Wednesday, December 8, 2010
Bronica S2 Medium Format
As you can see from the image at right, it's a very handsome looking piece of kit - although it did require a good deal of 'TLC' on my part to get it looking like that.
My first shock was when I removed the lens to clean it... what a mess! The metal casing around the lens itself was beginning to corrode, quite badly in places, and my heart sank when I first removed it and surveyed the damage. I don't think it had been used for a very long time. Makes me wonder what the internals of the camera itself are like - but I'm trying not to think about that :-(
Some Isopropyl Alcohol on a soft cloth rubbed over the corrosive spots seems to have done the trick on the lens housing itself - and the rear glass element has just the faintest hint of a fungus on the very edges, so I'm hoping that I've caught it early enough so as to arrest its development? But really, for the price, I can't (won't) get too concerned about it.
Apart form a few small areas where the leatherette was starting to pull away from the body, the rest of the camera is in pretty good nick - and everything seemed to be functioning as it should. A few dabs of a strong epoxy glue on the leatherette worked remarkably well, and the body itself was looking great.
Next I tackled the big issue that many have with these S2's - the viewfinder. In most cameras of this era (1960s), the material used to make the camera light tight (usually foam) has now all but disintegrated - leaving a very sticky mess behind. Underneath the glass viewfinder on the S2 is where the trouble lies, but fortunately it's a simple fix.
The viewfinder hood pops off easily, and the dark metal frame keeping the ground glass secure is only attached by two small screws. Remove these (carefully) and the black frame slips off (by moving it slightly forward and up). I replaced the foam with some thick black velvet, cleaned up the remaining gunk around the edges of the ground glass, carefully removed and blew dust off of the fresnel screen (do not touch this with your fingers), put everything back into place, and screwed the frame back down. Viola - cleaned viewfinder.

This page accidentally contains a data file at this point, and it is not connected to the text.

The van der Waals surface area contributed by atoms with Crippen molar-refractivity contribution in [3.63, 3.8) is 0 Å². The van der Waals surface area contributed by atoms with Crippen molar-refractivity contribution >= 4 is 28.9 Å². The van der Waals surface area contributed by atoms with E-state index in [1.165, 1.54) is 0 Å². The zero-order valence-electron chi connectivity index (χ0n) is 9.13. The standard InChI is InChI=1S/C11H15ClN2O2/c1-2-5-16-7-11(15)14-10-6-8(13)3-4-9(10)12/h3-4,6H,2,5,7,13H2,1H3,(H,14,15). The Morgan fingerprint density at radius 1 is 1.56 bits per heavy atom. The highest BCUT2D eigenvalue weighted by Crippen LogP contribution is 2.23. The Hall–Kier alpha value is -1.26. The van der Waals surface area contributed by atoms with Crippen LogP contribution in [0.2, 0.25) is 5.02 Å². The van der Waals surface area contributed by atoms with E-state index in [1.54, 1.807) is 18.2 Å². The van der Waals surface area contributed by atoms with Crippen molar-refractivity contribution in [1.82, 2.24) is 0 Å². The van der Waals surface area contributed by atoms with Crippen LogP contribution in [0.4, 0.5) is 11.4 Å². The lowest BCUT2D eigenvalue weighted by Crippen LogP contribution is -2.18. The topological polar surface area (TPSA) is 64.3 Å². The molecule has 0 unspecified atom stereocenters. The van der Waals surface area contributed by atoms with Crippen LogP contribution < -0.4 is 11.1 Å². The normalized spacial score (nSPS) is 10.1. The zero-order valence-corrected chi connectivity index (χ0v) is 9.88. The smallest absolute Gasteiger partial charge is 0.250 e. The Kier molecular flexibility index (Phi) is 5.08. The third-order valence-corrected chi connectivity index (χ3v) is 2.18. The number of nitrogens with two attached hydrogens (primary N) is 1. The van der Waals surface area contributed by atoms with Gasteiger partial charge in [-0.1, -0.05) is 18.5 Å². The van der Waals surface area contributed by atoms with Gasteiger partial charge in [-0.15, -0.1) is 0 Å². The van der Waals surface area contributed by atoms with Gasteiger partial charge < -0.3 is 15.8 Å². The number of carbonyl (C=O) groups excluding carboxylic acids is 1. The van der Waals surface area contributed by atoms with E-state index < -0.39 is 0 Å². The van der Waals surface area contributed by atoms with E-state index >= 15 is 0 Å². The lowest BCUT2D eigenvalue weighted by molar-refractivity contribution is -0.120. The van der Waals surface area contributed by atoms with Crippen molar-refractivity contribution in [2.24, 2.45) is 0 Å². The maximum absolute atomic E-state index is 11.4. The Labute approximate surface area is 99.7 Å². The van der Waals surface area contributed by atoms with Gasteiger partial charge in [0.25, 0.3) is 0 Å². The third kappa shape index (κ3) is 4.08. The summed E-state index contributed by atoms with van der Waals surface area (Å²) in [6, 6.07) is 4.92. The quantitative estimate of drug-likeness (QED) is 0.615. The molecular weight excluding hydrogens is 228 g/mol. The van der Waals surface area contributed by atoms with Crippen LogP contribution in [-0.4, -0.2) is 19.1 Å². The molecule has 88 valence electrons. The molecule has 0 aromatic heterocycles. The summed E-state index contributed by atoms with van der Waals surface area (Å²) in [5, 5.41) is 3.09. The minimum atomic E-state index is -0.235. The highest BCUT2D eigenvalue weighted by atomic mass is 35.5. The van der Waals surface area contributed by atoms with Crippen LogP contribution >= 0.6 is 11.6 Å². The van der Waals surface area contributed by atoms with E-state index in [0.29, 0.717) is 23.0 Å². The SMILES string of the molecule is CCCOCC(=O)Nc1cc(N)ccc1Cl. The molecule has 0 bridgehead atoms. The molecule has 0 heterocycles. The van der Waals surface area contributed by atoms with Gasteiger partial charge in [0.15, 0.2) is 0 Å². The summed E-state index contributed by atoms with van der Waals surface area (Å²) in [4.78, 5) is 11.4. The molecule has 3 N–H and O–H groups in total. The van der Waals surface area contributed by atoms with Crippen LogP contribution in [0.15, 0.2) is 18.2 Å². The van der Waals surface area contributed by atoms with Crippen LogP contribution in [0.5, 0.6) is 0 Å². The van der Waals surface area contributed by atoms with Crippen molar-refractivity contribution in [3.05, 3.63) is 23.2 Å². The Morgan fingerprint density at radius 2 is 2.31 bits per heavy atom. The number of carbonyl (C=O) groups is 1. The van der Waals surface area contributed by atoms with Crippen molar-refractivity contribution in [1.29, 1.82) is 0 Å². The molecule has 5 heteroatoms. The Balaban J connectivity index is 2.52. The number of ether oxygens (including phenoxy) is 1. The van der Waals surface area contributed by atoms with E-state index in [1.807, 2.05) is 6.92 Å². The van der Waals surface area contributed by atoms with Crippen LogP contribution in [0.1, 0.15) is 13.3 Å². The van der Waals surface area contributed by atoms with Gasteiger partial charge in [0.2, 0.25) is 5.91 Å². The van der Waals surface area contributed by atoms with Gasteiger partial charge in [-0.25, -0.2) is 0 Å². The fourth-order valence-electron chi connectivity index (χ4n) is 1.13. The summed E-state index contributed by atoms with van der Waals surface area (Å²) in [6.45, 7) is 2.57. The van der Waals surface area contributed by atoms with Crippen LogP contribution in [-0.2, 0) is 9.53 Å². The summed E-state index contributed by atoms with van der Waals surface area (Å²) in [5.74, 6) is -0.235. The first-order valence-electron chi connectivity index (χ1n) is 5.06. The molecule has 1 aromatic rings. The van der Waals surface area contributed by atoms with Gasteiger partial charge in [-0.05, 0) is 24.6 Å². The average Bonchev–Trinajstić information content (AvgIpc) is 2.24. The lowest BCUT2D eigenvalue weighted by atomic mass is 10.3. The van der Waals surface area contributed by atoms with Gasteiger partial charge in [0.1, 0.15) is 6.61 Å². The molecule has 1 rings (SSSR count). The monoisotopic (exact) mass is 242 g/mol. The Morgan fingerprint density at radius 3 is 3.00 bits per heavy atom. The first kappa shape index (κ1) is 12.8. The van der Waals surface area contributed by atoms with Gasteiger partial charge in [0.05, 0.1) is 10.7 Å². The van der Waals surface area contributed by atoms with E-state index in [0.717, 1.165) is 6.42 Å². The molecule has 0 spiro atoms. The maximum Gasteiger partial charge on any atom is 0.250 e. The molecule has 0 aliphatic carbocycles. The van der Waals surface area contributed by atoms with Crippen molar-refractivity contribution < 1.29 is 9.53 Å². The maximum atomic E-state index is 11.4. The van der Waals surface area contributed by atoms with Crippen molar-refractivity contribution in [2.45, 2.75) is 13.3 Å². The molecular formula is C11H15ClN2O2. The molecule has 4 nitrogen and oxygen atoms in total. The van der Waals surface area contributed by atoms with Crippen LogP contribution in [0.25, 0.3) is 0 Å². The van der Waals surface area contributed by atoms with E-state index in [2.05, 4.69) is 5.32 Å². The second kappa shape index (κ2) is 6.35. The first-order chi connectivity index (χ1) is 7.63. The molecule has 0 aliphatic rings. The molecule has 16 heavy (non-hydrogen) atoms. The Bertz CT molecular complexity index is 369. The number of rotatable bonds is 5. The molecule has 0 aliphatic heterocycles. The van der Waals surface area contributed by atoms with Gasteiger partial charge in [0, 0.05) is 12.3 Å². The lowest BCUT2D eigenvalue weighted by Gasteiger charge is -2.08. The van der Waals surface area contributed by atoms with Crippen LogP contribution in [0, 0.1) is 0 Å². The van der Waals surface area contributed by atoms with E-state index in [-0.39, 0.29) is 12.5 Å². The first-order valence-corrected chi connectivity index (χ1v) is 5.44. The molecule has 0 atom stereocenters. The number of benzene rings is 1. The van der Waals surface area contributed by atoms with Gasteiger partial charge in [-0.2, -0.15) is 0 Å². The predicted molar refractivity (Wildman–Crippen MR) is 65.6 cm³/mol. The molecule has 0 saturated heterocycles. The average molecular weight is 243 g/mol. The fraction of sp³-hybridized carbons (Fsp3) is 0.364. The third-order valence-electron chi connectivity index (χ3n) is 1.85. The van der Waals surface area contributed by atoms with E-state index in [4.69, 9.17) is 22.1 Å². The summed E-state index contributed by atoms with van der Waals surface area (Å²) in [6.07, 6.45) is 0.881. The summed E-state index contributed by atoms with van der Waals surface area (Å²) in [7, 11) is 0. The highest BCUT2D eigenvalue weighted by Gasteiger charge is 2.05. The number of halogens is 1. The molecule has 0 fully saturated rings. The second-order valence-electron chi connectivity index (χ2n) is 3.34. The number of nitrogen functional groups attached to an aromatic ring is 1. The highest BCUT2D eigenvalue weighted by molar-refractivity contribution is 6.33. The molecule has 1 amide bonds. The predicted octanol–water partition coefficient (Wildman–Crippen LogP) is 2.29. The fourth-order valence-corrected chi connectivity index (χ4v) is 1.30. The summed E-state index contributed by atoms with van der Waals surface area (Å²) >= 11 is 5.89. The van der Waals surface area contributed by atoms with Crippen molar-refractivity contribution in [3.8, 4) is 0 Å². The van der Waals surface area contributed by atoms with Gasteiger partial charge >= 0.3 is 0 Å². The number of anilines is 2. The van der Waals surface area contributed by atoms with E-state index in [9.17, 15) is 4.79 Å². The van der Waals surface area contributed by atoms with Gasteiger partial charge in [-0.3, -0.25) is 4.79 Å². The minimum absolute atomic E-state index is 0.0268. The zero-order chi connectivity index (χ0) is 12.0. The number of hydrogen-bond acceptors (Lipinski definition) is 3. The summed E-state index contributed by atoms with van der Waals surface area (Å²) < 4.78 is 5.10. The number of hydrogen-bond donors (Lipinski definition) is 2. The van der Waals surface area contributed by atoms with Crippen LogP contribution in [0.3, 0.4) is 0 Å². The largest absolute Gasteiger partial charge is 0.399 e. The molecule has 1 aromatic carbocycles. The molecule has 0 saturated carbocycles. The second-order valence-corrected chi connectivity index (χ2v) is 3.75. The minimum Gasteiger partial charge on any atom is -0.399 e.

Others had suggested that replacing the foam would 'fix' this issue (although that can't be true back when they were new?), so I tested the camera out after I had replaced the foam. Setting the lens to f2.8, and then moving the focus out to infinity, the subject in the distance should 'snap' into focus. Well, mine didn't actually 'snap' into focus, but it seemed sharp-ish!? I figured for the landscape work I was going to start with, the focus would be 'good enough' for f16 to f22, so left it at that (for the meantime).
The above image was one of the first I shot on my Bronica S2, using Kodak Extacolor 160 color negative film - and at f11 it seems plenty sharp enough (albeit with quite a bit of sharpening applied in Photoshop after scanning the negative on my Epson V700 Photo scanner).
With only the 'standard' 75mm Nikkor lens on the Bronica, I couldn't really fit all of the scene in with the 6x6 format (the jury is still out on what I think about the format), so I went instead for a closer detail crop. Despite not normally shooting this way (my natural inclination is to go 'wide' and fit everything in), I still think this image works well, and is one of my favorites from the roll I shot that morning.
I finished up the roll (of 12 shots) back in Greymouth at Coal Park - about 6 hours after venturing out that morning! I was exhausted, tired and hungry... but also exhilarated and excited about my first foray back into medium format.
My local Kodak Express developed the film for me, and I scanned the negatives on my V700 (I'll talk more on scanning in another post).
All-in-all a very positive experience... except for my niggling doubts over the camera's focusing issues. I never really shook the nagging sense that things just weren't quite in focus enough looking through the finder - even though I new at f16 this wasn't going to be an issue on film. Further reading over this issue on the internet bought to light another possible fix - which I tried out immediately. Turns out that as well as the black frame around the viewfinder, Bronica also placed two metals shims underneath (top and bottom) to help with the focus-to-infinity. Over time, these need to be adjusted - and in some instances removed completely, to allow for proper focusing. I chose the later option and removed them completely, re-assembled the viewfinder and 'bang' beautifully sharp focus at infinity! Simple as that. I'm now a very happy camper. :-)